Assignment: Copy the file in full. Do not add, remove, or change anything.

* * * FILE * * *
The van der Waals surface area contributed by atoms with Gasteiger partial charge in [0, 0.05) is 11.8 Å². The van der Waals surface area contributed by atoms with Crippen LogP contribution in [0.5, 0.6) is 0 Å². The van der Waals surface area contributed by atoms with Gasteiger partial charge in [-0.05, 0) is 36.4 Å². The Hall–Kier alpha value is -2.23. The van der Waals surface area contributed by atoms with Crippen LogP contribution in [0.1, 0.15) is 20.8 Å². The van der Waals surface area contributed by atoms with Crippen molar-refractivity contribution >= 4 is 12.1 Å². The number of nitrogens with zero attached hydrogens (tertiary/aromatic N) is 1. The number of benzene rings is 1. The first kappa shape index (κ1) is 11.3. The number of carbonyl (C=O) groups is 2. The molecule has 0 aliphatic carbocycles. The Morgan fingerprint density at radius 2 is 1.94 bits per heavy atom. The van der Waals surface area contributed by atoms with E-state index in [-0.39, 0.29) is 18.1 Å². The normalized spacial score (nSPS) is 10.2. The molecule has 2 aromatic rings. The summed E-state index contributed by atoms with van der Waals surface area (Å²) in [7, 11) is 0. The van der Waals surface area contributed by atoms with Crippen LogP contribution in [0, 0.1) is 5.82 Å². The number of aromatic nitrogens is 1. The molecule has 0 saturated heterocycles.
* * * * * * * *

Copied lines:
The van der Waals surface area contributed by atoms with Gasteiger partial charge in [0, 0.05) is 11.8 Å². The van der Waals surface area contributed by atoms with Crippen LogP contribution in [0.5, 0.6) is 0 Å². The van der Waals surface area contributed by atoms with Gasteiger partial charge in [-0.05, 0) is 36.4 Å². The Hall–Kier alpha value is -2.23. The van der Waals surface area contributed by atoms with Crippen LogP contribution in [0.1, 0.15) is 20.8 Å². The van der Waals surface area contributed by atoms with Crippen molar-refractivity contribution >= 4 is 12.1 Å². The number of nitrogens with zero attached hydrogens (tertiary/aromatic N) is 1. The number of benzene rings is 1. The first kappa shape index (κ1) is 11.3. The number of carbonyl (C=O) groups is 2. The molecule has 0 aliphatic carbocycles. The Morgan fingerprint density at radius 2 is 1.94 bits per heavy atom. The van der Waals surface area contributed by atoms with E-state index in [-0.39, 0.29) is 18.1 Å². The normalized spacial score (nSPS) is 10.2. The molecule has 2 aromatic rings. The summed E-state index contributed by atoms with van der Waals surface area (Å²) in [7, 11) is 0. The van der Waals surface area contributed by atoms with Crippen LogP contribution in [0, 0.1) is 5.82 Å². The number of aromatic nitrogens is 1. The molecule has 0 saturated heterocycles.